People who have a second home face having their council tax doubled under plans to be unveiled this week. The radical change is set to be announced in the Queen’s Speech week this week. It will be included in the Leveling Up & Regeneration Bill. The Government is looking to discourage owners from leaving properties vacant. It is estimated at least 70,000 homes have been empty for more than two years in England.
Here we look at the current Council Tax charges for second homeowners and what is expected to change.
What Is The Levelling up and Regeneration Bill?
The Levelling up and Regeneration Bill follows the publication of the government’s Levelling Up White Paper. The Paper sets out plans to transform the United Kingdom by spreading opportunity and prosperity to all parts of it.
Boris Johnson published the Leveling-up White Paper in February 2022. It was first mentioned in the General Election of 2019. It aims to reduce the imbalances between areas and social groups in the UK primarily, without detriment to prosperous places such as the South-East of England.
Current Council Tax Charges For Second Homeowners
In most circumstances, Council Tax is due on a property that you own or rent that is not your main home, for example, holiday homes. It is at your local council’s discretion whether or not to give a discount. This applies if your property is empty or not.
If your property has been empty for at least 2 years, you may in fact be charged a premium. The amount charged will be dependent on how long the property has been empty. If your property has been empty for more than 10 years, some Councils will charge up to four times more. There are some occasions when a person will not be charged the empty home premium. These include if the empty property is an annex or if the owner is in the armed forces and has to move into armed forces housing.
When Council Tax Is Not Charged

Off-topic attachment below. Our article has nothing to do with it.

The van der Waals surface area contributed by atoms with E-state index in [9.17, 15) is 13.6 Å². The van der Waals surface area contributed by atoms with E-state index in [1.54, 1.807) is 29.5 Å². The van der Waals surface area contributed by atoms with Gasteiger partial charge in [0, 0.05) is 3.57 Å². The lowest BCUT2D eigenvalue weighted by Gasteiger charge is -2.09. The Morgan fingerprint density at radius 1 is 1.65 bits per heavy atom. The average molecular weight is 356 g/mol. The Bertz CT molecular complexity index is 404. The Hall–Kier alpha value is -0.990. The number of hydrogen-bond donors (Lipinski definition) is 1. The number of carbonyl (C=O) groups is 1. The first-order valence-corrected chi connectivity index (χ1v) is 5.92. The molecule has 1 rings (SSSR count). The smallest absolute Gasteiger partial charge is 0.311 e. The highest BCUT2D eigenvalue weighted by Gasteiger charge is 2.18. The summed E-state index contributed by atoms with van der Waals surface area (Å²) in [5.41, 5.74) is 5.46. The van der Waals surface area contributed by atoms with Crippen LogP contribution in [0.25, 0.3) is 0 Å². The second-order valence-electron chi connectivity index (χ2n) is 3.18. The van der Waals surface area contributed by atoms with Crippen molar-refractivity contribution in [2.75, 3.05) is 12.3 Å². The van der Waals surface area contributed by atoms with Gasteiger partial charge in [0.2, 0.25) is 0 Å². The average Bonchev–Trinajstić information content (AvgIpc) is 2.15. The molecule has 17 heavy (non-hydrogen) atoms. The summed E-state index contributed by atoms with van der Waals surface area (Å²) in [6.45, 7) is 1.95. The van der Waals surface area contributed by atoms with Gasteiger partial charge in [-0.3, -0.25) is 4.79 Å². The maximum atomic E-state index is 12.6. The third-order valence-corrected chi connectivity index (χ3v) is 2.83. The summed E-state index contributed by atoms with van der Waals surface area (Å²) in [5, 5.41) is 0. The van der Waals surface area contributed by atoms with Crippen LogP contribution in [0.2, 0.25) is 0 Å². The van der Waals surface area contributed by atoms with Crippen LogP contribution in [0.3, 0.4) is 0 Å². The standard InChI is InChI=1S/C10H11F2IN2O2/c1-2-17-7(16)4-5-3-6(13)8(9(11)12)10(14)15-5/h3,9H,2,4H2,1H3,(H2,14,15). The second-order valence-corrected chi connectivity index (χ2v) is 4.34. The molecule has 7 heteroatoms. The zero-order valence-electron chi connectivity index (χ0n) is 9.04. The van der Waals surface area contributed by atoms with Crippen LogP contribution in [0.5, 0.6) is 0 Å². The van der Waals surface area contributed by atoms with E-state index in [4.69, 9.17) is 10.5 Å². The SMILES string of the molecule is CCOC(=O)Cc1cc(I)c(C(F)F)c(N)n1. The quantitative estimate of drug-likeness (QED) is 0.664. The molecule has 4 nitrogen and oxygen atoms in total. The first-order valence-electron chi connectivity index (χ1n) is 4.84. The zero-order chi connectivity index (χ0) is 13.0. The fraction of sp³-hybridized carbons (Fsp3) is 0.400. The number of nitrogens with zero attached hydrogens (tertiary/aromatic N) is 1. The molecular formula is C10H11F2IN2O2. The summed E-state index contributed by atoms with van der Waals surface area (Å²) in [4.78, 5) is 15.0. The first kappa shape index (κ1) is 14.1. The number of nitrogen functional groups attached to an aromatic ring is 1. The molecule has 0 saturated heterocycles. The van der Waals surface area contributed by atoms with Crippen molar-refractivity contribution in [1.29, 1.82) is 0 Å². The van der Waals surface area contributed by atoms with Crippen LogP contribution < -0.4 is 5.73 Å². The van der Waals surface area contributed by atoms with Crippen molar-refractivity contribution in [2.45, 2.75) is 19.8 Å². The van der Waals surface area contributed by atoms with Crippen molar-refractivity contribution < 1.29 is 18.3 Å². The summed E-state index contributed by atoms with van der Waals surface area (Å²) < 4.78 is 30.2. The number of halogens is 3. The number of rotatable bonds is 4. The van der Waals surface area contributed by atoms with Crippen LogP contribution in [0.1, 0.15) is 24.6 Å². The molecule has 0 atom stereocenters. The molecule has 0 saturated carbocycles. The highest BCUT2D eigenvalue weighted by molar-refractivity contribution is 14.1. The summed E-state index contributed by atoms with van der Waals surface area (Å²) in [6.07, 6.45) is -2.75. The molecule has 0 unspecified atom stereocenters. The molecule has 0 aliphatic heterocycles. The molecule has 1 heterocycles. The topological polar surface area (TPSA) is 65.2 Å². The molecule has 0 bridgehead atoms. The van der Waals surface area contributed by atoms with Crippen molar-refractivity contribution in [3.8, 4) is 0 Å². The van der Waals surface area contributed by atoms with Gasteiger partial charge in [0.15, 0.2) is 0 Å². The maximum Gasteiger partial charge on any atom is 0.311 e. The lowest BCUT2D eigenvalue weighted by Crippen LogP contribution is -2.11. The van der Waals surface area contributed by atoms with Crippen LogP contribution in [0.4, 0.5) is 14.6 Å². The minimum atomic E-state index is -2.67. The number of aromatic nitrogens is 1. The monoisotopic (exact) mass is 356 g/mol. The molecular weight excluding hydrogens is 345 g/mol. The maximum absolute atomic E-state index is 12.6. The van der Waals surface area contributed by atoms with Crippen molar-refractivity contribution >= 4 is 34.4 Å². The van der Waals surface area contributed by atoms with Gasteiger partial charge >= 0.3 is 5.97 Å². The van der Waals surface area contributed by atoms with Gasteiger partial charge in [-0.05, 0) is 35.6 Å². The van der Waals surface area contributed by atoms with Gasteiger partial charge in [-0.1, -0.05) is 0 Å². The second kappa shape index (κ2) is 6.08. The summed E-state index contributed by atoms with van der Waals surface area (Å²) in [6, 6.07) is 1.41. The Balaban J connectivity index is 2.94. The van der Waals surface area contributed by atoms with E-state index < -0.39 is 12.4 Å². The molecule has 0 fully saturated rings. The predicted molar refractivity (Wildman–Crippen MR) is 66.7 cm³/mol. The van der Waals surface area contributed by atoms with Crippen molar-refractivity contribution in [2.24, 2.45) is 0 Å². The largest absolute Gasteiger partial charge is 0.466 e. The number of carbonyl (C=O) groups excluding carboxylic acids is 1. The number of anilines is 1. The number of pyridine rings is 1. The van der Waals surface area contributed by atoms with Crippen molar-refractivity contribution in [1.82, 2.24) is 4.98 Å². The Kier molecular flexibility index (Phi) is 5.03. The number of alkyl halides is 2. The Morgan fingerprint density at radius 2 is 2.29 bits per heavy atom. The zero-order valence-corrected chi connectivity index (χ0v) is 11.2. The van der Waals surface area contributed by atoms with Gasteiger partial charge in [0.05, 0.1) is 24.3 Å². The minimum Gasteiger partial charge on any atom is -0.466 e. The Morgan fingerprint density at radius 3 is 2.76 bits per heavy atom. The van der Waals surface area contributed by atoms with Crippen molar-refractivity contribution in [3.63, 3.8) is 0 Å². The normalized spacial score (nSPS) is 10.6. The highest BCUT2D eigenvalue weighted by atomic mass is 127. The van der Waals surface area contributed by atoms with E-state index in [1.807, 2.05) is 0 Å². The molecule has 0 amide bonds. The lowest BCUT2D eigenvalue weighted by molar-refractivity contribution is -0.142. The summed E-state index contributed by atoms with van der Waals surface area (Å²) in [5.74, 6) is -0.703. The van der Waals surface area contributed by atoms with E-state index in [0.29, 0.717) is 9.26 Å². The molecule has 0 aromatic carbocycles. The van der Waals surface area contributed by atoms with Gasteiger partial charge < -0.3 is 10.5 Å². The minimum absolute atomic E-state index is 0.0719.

Some properties will not get a Council Tax bill for as long as they stay empty. These include homes: –
- That have been repossessed;
- That are empty due to a compulsory purchase and will be knocked down;
- That are unable to be lived in by law, e.g. if they are derelict
- Of somebody who is in prison (with the exception for those in prison for not paying a fine or Council Tax);
- Of somebody who has been moved into a hospital or a care home;
If a person is selling a property on behalf of a homeowner who has passed away, no Council Tax is charged until after probate is granted. The property will need to remain empty during this time. Once probate is granted, a Council Tax exemption may be provided for 6 months if the property remains unoccupied and is still owned by the person who has died.
One other way to be exempt is if you are carrying out major home improvements on an empty property or building a new property.
New Council Tax Plans For Second Homeowners
Local authorities in England will be given discretionary powers to levy a premium of up to 100% on second homes. For the first time, English Local Councils in England will be allowed to double council tax on second homes that are unoccupied. Other homes that are simply left empty could also see their council tax bill doubled after 12 months of being empty, rather than the current rule of two years.
It is expected the new measures will take effect from April 2024. The measure are part of a wider strategy to address the issue of unaffordable housing that faces many communities.
If you would like advice on your tax affairs please contact us. In particular, if you would like advice on schemes that avoid tax in any way call us on 0800 471 4546.